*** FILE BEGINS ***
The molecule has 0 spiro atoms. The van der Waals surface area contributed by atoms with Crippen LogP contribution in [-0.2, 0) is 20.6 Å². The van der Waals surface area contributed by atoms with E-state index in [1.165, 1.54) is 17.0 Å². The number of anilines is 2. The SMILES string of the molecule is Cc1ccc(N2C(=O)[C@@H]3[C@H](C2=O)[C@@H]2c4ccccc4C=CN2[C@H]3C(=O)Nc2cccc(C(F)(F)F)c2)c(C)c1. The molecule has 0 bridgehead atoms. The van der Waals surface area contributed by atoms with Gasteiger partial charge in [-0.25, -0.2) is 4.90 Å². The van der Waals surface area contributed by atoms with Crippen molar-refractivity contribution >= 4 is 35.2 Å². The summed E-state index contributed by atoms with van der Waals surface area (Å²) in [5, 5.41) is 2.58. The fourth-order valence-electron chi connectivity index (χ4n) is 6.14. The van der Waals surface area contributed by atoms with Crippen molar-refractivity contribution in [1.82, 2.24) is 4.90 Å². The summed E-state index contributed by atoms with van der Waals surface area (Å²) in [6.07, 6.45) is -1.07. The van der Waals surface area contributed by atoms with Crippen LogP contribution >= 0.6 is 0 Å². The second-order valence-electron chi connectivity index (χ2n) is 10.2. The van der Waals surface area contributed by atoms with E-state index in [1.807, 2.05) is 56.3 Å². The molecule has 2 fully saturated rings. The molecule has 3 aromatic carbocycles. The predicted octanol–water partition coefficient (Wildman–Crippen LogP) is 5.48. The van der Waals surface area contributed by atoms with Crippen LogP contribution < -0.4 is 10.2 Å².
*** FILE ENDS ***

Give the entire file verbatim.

The molecule has 0 spiro atoms. The van der Waals surface area contributed by atoms with Crippen LogP contribution in [-0.2, 0) is 20.6 Å². The van der Waals surface area contributed by atoms with E-state index in [1.165, 1.54) is 17.0 Å². The number of anilines is 2. The SMILES string of the molecule is Cc1ccc(N2C(=O)[C@@H]3[C@H](C2=O)[C@@H]2c4ccccc4C=CN2[C@H]3C(=O)Nc2cccc(C(F)(F)F)c2)c(C)c1. The molecule has 0 bridgehead atoms. The van der Waals surface area contributed by atoms with Gasteiger partial charge in [-0.25, -0.2) is 4.90 Å². The van der Waals surface area contributed by atoms with Crippen molar-refractivity contribution >= 4 is 35.2 Å². The summed E-state index contributed by atoms with van der Waals surface area (Å²) in [5, 5.41) is 2.58. The fourth-order valence-electron chi connectivity index (χ4n) is 6.14. The van der Waals surface area contributed by atoms with Crippen molar-refractivity contribution in [1.82, 2.24) is 4.90 Å². The summed E-state index contributed by atoms with van der Waals surface area (Å²) in [6.07, 6.45) is -1.07. The van der Waals surface area contributed by atoms with Crippen LogP contribution >= 0.6 is 0 Å². The second-order valence-electron chi connectivity index (χ2n) is 10.2. The van der Waals surface area contributed by atoms with E-state index in [1.807, 2.05) is 56.3 Å². The molecule has 2 fully saturated rings. The molecule has 3 aromatic carbocycles. The predicted octanol–water partition coefficient (Wildman–Crippen LogP) is 5.48. The van der Waals surface area contributed by atoms with Crippen LogP contribution < -0.4 is 10.2 Å².